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01-27-2004, 08:02 AM
  #15
Guy!
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Join Date: Mar 2002
Location: Ottawa
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I keep coming back to this thread because I'm confused, honestly.

Confused that the word 'trade' is, for one of the very few times, not synonymous with the name 'Koivu'. I read and I read and his name never pops up. Perhaps this is dementia. Can someone help me?

So now it's Ribeiro for Bergeron.

Let's start by saying this has to be a hypothetical because in no way, even should the Earth freeze over and the Leafs win consecutive Cups, will this ever happen. There are two teams the Habs will not trade with unless they are fleecing the other so completely it becomes a laughable matter in the papers: Boston and Toronto.

So, suspending reality for a moment, let's have a look.

These are both young players who still have their best years in front of them, though in the case of Bergeron it's somewhat less defined. As mentioned, many players have started with a bang and whimpered into nothingness in the history of the NHL, and while his robust style and certain talent would seem to defy that sad end, there are no guarantees in this game for the rookie. In the case of Ribeiro, we see a very slowly developing player, yet to reach his potential, but with a habit of not giving his all and not being overly coachable.

Bergeron is a gritty player, with some good skill, who will probably work into a decent two-way forward with solid offensive upside. Ribeiro is nearing his peak, I would guess, as a super-slick forward with Downy-soft hands (I expect the check in the mail for that blatant advertisement) and a lack of a real defensive game. Both probably have 'soft' ceilings as second line players, but with an outside shot, if progression and circumstances dictate, of first line ability.

If you prefer a player who fits in a system, plays that gritty game, will chip in solidly on the board, and will probably even be able to take a shift or two on the PK, then Bergeron is your man. If, however, you want pure scoring talent from a player who is not quite up to snuff in other areas of his game, then Ribeiro is your guy. The question then becomes, what talents comprise your team and where are your needs?

Ribeiro, quite honestly, will always be a tough sell in Montreal due to his size and lack of any strength whatsoever. Until he's surrounded by much larger players, he'll remain a target and will ultimately hold back his team from the Cup. Certainly, he can put the points on the board, and in goal-starved Montreal that's a good thing - and the number one reason he's still here. If we had serious front line talent to go with Koivu, plus a couple of real second line players, I have to wonder if Ribeiro would fit into the system that Gainey and Julien are in the process of creating.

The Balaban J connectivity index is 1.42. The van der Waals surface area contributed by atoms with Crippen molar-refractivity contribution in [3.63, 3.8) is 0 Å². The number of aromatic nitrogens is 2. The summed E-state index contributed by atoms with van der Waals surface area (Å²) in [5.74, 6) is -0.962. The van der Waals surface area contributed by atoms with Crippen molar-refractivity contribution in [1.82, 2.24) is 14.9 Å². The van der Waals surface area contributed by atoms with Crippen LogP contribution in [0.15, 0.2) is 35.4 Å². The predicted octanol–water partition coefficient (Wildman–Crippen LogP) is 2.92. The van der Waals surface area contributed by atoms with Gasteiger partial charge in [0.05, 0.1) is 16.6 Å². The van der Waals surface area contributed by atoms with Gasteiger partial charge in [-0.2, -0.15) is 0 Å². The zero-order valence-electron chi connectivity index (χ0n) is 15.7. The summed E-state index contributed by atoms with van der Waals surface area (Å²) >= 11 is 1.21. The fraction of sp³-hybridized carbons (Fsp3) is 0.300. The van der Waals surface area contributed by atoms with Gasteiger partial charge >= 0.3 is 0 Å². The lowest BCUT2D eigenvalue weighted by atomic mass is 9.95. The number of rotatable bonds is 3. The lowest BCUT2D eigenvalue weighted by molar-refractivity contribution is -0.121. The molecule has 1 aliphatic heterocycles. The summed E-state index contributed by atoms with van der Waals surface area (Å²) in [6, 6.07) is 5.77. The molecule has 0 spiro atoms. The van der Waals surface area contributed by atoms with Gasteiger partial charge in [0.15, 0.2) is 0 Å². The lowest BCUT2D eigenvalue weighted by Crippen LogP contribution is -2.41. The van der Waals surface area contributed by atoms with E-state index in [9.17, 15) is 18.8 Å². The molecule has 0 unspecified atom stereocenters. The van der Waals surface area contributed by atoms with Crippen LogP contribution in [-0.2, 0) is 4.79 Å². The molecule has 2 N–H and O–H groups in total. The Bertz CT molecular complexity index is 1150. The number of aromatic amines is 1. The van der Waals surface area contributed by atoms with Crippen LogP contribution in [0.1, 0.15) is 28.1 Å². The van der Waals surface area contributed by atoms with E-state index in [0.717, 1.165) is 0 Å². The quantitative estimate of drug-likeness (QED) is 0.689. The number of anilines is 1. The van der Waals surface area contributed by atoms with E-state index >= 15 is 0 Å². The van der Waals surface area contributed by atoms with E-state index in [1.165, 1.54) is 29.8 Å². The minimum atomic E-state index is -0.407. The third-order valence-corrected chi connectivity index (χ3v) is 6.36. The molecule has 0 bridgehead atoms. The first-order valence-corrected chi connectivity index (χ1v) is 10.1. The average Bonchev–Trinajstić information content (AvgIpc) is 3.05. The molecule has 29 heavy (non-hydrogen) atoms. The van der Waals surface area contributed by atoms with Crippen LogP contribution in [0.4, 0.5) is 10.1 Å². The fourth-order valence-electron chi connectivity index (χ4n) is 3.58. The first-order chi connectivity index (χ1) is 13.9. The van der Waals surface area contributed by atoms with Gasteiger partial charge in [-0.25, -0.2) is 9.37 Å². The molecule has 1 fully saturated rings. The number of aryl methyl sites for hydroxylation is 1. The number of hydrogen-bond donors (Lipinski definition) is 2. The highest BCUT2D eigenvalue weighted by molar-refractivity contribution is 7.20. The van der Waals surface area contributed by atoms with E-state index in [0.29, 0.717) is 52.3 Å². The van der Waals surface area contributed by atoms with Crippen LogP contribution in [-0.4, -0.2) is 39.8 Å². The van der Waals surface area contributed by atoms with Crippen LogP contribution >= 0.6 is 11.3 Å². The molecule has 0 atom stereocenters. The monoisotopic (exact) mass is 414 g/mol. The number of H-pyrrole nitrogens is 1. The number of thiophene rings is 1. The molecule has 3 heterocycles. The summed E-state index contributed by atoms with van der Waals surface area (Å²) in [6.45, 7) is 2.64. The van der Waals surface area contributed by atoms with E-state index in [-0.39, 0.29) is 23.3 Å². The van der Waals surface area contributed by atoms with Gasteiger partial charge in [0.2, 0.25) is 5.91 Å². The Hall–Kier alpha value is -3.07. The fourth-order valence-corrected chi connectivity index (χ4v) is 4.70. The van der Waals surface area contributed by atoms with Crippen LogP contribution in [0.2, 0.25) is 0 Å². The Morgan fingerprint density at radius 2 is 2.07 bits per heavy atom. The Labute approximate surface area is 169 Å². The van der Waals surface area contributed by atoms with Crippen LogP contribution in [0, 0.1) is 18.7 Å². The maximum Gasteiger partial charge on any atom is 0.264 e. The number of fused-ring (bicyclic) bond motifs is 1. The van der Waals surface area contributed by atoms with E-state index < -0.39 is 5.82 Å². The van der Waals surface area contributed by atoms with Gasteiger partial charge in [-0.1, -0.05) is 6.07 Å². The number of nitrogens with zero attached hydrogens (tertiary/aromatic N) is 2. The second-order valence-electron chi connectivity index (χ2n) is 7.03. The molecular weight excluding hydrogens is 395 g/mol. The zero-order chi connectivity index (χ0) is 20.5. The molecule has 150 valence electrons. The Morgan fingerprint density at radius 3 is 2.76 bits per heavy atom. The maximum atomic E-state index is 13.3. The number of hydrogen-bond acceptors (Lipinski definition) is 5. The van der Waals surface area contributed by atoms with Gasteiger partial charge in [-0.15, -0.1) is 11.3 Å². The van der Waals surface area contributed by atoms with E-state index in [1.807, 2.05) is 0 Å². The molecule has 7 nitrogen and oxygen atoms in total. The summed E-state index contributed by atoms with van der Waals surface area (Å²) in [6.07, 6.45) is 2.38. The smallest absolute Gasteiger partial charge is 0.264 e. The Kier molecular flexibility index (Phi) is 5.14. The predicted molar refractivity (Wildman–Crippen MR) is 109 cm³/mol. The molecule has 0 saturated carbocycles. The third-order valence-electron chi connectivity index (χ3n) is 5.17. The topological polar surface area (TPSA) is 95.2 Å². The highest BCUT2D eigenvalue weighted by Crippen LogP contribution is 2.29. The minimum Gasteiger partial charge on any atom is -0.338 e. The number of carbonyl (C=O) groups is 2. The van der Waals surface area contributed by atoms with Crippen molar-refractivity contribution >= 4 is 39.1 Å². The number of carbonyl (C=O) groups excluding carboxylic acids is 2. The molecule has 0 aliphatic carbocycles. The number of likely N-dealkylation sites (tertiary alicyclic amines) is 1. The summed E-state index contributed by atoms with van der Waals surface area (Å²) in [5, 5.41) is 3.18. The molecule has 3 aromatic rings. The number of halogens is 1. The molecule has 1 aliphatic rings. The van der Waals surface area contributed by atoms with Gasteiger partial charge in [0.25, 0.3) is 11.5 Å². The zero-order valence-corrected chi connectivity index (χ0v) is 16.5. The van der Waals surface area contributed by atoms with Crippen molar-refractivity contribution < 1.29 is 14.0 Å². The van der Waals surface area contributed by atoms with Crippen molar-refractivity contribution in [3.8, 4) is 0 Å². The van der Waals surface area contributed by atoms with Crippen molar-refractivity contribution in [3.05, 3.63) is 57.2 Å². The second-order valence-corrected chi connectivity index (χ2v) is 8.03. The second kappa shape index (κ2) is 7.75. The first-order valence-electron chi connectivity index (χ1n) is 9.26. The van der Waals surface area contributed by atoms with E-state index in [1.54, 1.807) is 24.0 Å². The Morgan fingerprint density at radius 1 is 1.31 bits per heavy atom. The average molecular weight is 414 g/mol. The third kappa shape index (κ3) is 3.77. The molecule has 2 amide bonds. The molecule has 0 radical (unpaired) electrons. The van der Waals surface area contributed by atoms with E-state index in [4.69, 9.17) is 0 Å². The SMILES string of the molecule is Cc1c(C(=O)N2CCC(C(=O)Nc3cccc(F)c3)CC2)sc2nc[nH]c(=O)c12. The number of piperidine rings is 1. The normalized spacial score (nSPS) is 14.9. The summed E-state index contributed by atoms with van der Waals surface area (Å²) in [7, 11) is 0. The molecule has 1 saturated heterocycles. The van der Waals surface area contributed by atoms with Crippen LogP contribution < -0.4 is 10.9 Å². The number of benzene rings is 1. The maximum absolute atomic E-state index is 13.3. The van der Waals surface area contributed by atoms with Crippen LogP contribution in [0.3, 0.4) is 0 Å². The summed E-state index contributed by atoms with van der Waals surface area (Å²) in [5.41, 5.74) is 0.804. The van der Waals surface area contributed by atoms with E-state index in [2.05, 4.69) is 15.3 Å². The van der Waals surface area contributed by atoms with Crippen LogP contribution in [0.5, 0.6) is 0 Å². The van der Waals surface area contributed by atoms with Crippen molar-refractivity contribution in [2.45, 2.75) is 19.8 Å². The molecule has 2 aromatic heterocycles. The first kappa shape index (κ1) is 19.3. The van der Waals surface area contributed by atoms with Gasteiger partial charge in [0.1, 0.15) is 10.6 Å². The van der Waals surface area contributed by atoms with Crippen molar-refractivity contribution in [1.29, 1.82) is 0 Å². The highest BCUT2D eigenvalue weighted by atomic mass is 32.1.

Bergeron would be more to the liking of the Montreal management and coaching staff, but only if there was more scoring on the team. Right now, the obvious choice should be Ribeiro just for that factor alone. However, as time goes on and we fill the roster with better overall players, it might come to the point where Bergeron is the more desired commodity since his gritty style and demeanor seem to better mesh with the ultimate plan.

Based on all that, would I trade for Bergeron using Ribeiro as the bait? No.

We need what Ribeiro brings to this team at this moment in time. Take him away and you take away the leading scorer and since we have no ready replacement and Bergeron is not in the same calibre at this point, it's a poor choice.

Some would argue that we'd be getting younger in the deal and we should go with that potential. My counter-argument would be that we can only go so young before we have an AHL-calibre club. Ribeiro is not old, and we need that age group on the club as much as we need the kids.

Furthermore, and quite possibly the nail in the coffin in such a deal, we have a youngster by the name of Chris Higgins who, for all intents and purposes, will challenge for that second line spot in the very near future. Some might argue that on another organization, he'd already be in the NHL at this point - particularly since it's a well documented fact that the Habs are very careful with their kids and almost always give them at least one year of seasoning in the AHL.

In fact, if we did make this trade today, I would say there would be an extremely high chance that Bergeron would find himself in the AHL before the season ended. And then the trade falls into the realm of the silly, since you've traded an NHL-calibre player for someone who may just be working on his game with other kids of his age.

ACF

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